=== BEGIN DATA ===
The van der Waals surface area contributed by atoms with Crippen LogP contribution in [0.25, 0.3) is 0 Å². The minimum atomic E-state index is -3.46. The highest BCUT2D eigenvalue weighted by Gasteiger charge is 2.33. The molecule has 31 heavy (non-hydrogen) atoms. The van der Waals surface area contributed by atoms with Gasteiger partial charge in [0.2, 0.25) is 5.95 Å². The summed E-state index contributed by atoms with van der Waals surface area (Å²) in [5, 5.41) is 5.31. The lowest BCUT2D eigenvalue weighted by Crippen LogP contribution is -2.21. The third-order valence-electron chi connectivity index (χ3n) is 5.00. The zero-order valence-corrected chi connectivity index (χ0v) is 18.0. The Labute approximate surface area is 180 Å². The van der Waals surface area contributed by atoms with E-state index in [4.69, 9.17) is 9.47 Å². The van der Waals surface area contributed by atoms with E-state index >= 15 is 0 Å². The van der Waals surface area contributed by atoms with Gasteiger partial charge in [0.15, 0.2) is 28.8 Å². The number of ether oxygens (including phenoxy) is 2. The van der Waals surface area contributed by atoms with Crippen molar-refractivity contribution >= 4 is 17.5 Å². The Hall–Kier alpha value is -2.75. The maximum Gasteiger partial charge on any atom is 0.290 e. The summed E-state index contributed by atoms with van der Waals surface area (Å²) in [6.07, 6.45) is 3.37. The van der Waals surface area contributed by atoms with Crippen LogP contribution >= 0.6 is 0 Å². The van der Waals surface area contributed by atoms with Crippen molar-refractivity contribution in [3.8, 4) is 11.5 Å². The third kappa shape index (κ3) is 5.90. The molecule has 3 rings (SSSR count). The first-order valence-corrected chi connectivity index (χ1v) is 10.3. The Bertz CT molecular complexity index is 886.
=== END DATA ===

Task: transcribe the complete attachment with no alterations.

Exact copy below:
The van der Waals surface area contributed by atoms with Crippen LogP contribution in [0.25, 0.3) is 0 Å². The minimum atomic E-state index is -3.46. The highest BCUT2D eigenvalue weighted by Gasteiger charge is 2.33. The molecule has 31 heavy (non-hydrogen) atoms. The van der Waals surface area contributed by atoms with Gasteiger partial charge in [0.2, 0.25) is 5.95 Å². The summed E-state index contributed by atoms with van der Waals surface area (Å²) in [5, 5.41) is 5.31. The lowest BCUT2D eigenvalue weighted by Crippen LogP contribution is -2.21. The third-order valence-electron chi connectivity index (χ3n) is 5.00. The zero-order valence-corrected chi connectivity index (χ0v) is 18.0. The Labute approximate surface area is 180 Å². The van der Waals surface area contributed by atoms with E-state index in [4.69, 9.17) is 9.47 Å². The van der Waals surface area contributed by atoms with E-state index >= 15 is 0 Å². The van der Waals surface area contributed by atoms with Gasteiger partial charge in [0.15, 0.2) is 28.8 Å². The number of ether oxygens (including phenoxy) is 2. The van der Waals surface area contributed by atoms with Crippen molar-refractivity contribution >= 4 is 17.5 Å². The Hall–Kier alpha value is -2.75. The maximum Gasteiger partial charge on any atom is 0.290 e. The summed E-state index contributed by atoms with van der Waals surface area (Å²) in [6.07, 6.45) is 3.37. The van der Waals surface area contributed by atoms with Crippen LogP contribution >= 0.6 is 0 Å². The van der Waals surface area contributed by atoms with Crippen molar-refractivity contribution in [3.8, 4) is 11.5 Å². The third kappa shape index (κ3) is 5.90. The molecule has 3 rings (SSSR count). The first-order valence-corrected chi connectivity index (χ1v) is 10.3. The Bertz CT molecular complexity index is 886.